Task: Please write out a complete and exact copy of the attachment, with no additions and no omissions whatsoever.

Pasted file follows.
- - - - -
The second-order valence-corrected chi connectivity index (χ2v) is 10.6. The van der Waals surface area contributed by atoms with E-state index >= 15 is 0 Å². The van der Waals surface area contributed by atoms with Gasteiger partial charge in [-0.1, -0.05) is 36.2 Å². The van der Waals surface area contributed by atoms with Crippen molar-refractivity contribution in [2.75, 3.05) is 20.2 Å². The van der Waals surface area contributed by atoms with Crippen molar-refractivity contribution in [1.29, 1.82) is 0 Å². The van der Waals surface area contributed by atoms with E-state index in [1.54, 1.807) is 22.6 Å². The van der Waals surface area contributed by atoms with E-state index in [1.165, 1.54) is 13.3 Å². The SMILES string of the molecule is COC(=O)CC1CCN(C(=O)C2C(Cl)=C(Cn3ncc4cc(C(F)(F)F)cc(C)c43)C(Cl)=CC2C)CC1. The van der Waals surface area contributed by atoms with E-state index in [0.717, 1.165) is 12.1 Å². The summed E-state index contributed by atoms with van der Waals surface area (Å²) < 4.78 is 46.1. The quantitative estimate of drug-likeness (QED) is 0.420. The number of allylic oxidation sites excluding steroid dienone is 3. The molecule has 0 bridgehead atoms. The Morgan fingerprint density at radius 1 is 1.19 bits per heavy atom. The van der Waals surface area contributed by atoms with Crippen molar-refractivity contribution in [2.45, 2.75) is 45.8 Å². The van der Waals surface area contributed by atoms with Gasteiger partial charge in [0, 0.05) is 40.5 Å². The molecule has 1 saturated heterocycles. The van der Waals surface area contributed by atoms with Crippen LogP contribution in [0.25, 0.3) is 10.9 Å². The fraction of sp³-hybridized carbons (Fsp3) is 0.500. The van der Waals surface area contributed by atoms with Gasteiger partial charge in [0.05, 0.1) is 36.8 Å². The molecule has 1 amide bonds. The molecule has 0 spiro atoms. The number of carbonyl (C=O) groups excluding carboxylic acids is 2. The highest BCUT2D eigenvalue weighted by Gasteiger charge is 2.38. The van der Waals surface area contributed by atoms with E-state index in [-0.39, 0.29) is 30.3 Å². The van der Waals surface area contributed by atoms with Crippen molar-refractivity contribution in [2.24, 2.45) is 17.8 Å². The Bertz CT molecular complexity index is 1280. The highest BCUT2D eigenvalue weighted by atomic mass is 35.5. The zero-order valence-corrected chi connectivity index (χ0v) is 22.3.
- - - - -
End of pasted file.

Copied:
The second-order valence-corrected chi connectivity index (χ2v) is 10.6. The van der Waals surface area contributed by atoms with E-state index >= 15 is 0 Å². The van der Waals surface area contributed by atoms with Gasteiger partial charge in [-0.1, -0.05) is 36.2 Å². The van der Waals surface area contributed by atoms with Crippen molar-refractivity contribution in [2.75, 3.05) is 20.2 Å². The van der Waals surface area contributed by atoms with Crippen molar-refractivity contribution in [1.29, 1.82) is 0 Å². The van der Waals surface area contributed by atoms with E-state index in [1.54, 1.807) is 22.6 Å². The van der Waals surface area contributed by atoms with E-state index in [1.165, 1.54) is 13.3 Å². The SMILES string of the molecule is COC(=O)CC1CCN(C(=O)C2C(Cl)=C(Cn3ncc4cc(C(F)(F)F)cc(C)c43)C(Cl)=CC2C)CC1. The van der Waals surface area contributed by atoms with E-state index in [0.717, 1.165) is 12.1 Å². The summed E-state index contributed by atoms with van der Waals surface area (Å²) < 4.78 is 46.1. The quantitative estimate of drug-likeness (QED) is 0.420. The number of allylic oxidation sites excluding steroid dienone is 3. The molecule has 0 bridgehead atoms. The Morgan fingerprint density at radius 1 is 1.19 bits per heavy atom. The van der Waals surface area contributed by atoms with Crippen molar-refractivity contribution in [2.45, 2.75) is 45.8 Å². The van der Waals surface area contributed by atoms with Gasteiger partial charge in [0, 0.05) is 40.5 Å². The molecule has 1 saturated heterocycles. The van der Waals surface area contributed by atoms with Crippen LogP contribution in [0.25, 0.3) is 10.9 Å². The fraction of sp³-hybridized carbons (Fsp3) is 0.500. The van der Waals surface area contributed by atoms with Gasteiger partial charge in [0.05, 0.1) is 36.8 Å². The molecule has 1 amide bonds. The molecule has 0 spiro atoms. The number of carbonyl (C=O) groups excluding carboxylic acids is 2. The highest BCUT2D eigenvalue weighted by Gasteiger charge is 2.38. The van der Waals surface area contributed by atoms with E-state index in [-0.39, 0.29) is 30.3 Å². The van der Waals surface area contributed by atoms with Crippen molar-refractivity contribution in [2.24, 2.45) is 17.8 Å². The Bertz CT molecular complexity index is 1280. The highest BCUT2D eigenvalue weighted by atomic mass is 35.5. The zero-order valence-corrected chi connectivity index (χ0v) is 22.3.